When a large (11 pound), macrosomic, plethoric (resembling the infant of a diabetic mother) baby is born to a mother without diabetes, what is the reason?
Most instances of macrosomia are related to hyperinsulinism at some stage in fetal life. Whilst the most common occurrence is in association with overt maternal diabetes, hyperinsulinism sufficient to cause macrosomia may occur in mothers who are unusually tall or heavy before pregnancy, who have excessive weight gain during pregnancy, or who have a mild degree of gestational glucose intolerance that is short of the defined limits for gestational diabetes.
Much more rare are states that may be associated with a range of congenital abnormalities like Beckwith syndrome or the Simpson-Golabi-Behmel syndrome. Diagnosis and treatment, if needed, must rest with the obstetrician or pediatrician.
Additional comments from Dr. Bill Jones:In addition, I would suggest early screening for diabetes in the next pregnancy as well as serial ultrasound examinations to follow fetal growth. Delivery can be very complicated for the macrosomic fetus. If the large size is due to a specific syndrome (Beckwith-Wiedemann for example) then genetic testing can be done.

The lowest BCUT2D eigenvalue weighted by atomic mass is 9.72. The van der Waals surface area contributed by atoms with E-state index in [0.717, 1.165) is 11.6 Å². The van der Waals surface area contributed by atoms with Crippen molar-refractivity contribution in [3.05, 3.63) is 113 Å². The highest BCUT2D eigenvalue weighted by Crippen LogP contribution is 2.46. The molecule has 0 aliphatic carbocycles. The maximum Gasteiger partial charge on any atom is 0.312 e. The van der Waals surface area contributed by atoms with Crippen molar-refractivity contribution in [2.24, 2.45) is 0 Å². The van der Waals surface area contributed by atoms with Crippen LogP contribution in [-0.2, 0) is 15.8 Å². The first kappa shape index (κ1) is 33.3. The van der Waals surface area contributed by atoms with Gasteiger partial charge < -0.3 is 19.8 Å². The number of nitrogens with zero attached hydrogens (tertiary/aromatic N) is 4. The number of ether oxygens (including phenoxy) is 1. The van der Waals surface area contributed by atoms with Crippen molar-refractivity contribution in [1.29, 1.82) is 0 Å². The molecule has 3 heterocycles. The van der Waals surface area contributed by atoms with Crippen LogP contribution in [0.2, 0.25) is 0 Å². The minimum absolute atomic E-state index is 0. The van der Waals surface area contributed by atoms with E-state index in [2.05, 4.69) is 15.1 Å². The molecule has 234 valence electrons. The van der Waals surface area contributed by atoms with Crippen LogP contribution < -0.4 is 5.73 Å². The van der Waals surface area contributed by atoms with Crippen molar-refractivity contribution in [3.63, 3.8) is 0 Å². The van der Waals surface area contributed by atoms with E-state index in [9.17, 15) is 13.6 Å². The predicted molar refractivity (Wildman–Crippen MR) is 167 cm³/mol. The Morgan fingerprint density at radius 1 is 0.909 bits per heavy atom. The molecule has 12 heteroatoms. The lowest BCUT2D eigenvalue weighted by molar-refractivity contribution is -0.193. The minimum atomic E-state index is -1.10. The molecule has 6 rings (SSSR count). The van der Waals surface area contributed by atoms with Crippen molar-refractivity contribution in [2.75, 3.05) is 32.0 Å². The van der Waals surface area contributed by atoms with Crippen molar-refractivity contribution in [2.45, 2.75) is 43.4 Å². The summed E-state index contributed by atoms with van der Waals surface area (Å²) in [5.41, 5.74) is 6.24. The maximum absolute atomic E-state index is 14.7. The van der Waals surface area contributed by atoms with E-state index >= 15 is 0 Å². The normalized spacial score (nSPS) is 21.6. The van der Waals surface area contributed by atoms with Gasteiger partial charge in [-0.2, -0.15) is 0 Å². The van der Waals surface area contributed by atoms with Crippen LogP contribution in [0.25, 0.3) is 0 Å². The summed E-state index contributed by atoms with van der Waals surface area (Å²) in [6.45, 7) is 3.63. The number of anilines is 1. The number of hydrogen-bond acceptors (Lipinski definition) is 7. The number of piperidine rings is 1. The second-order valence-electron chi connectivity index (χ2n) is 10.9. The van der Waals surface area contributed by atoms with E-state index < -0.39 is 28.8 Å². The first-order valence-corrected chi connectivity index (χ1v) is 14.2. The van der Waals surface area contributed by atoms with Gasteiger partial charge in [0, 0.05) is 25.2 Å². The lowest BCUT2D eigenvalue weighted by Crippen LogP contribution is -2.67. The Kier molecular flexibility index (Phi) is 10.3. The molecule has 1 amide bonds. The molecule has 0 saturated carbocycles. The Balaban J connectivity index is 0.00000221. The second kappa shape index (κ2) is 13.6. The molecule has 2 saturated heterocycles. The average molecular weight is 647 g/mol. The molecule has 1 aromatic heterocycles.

[Editor's comment: There is a very specific medical jargon phrase that is mentioned in the question: infant of a diabetic mother (or "IDM"). The phrase "infant of a diabetic mother" is not used to describe all babies born of diabetic moms as might be supposed, but is reserved for use to describe a typical appearance of a newborn baby who is big ("macrosomia"), flabby, and reddish ("plethoric"), usually as a direct result of mom's inadequate control of her blood sugar (for whatever reason) during the latter half of the pregnancy. WWQ]
Original posting 19 Dec 2000
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Last Updated: Tuesday April 06, 2010 15:09:18
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